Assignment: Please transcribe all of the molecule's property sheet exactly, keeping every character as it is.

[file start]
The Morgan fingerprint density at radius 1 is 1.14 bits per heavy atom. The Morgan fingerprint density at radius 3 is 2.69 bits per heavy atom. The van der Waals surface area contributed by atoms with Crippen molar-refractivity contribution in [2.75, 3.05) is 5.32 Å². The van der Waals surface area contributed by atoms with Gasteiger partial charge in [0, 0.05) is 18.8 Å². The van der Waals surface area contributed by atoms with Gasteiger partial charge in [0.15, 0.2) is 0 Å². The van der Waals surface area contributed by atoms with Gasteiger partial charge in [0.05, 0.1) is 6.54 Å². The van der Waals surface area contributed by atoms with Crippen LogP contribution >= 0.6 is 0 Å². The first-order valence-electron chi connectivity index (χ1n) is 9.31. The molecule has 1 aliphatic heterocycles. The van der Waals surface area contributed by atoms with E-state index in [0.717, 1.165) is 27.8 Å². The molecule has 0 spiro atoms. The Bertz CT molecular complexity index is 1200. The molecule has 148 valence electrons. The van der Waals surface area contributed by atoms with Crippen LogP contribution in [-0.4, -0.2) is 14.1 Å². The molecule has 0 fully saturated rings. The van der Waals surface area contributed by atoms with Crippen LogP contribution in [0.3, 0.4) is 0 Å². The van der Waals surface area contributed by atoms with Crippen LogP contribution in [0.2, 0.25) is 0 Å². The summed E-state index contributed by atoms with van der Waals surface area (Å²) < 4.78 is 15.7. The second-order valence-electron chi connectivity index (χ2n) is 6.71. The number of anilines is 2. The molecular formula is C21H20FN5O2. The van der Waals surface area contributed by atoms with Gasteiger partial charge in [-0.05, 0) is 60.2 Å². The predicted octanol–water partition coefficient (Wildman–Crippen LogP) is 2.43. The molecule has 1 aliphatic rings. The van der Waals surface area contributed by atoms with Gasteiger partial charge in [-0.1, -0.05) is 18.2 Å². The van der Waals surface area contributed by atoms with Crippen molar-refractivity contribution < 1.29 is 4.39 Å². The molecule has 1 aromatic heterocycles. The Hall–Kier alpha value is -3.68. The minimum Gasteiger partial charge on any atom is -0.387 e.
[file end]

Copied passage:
The Morgan fingerprint density at radius 1 is 1.14 bits per heavy atom. The Morgan fingerprint density at radius 3 is 2.69 bits per heavy atom. The van der Waals surface area contributed by atoms with Crippen molar-refractivity contribution in [2.75, 3.05) is 5.32 Å². The van der Waals surface area contributed by atoms with Gasteiger partial charge in [0, 0.05) is 18.8 Å². The van der Waals surface area contributed by atoms with Gasteiger partial charge in [0.15, 0.2) is 0 Å². The van der Waals surface area contributed by atoms with Gasteiger partial charge in [0.05, 0.1) is 6.54 Å². The van der Waals surface area contributed by atoms with Crippen LogP contribution >= 0.6 is 0 Å². The first-order valence-electron chi connectivity index (χ1n) is 9.31. The molecule has 1 aliphatic heterocycles. The van der Waals surface area contributed by atoms with E-state index in [0.717, 1.165) is 27.8 Å². The molecule has 0 spiro atoms. The Bertz CT molecular complexity index is 1200. The molecule has 148 valence electrons. The van der Waals surface area contributed by atoms with Crippen LogP contribution in [-0.4, -0.2) is 14.1 Å². The molecule has 0 fully saturated rings. The van der Waals surface area contributed by atoms with Crippen LogP contribution in [0.3, 0.4) is 0 Å². The van der Waals surface area contributed by atoms with Crippen LogP contribution in [0.2, 0.25) is 0 Å². The summed E-state index contributed by atoms with van der Waals surface area (Å²) < 4.78 is 15.7. The second-order valence-electron chi connectivity index (χ2n) is 6.71. The number of anilines is 2. The molecular formula is C21H20FN5O2. The van der Waals surface area contributed by atoms with Gasteiger partial charge in [-0.05, 0) is 60.2 Å². The predicted octanol–water partition coefficient (Wildman–Crippen LogP) is 2.43. The molecule has 1 aliphatic rings. The van der Waals surface area contributed by atoms with Gasteiger partial charge in [-0.1, -0.05) is 18.2 Å². The van der Waals surface area contributed by atoms with Crippen molar-refractivity contribution < 1.29 is 4.39 Å². The molecule has 1 aromatic heterocycles. The Hall–Kier alpha value is -3.68. The minimum Gasteiger partial charge on any atom is -0.387 e.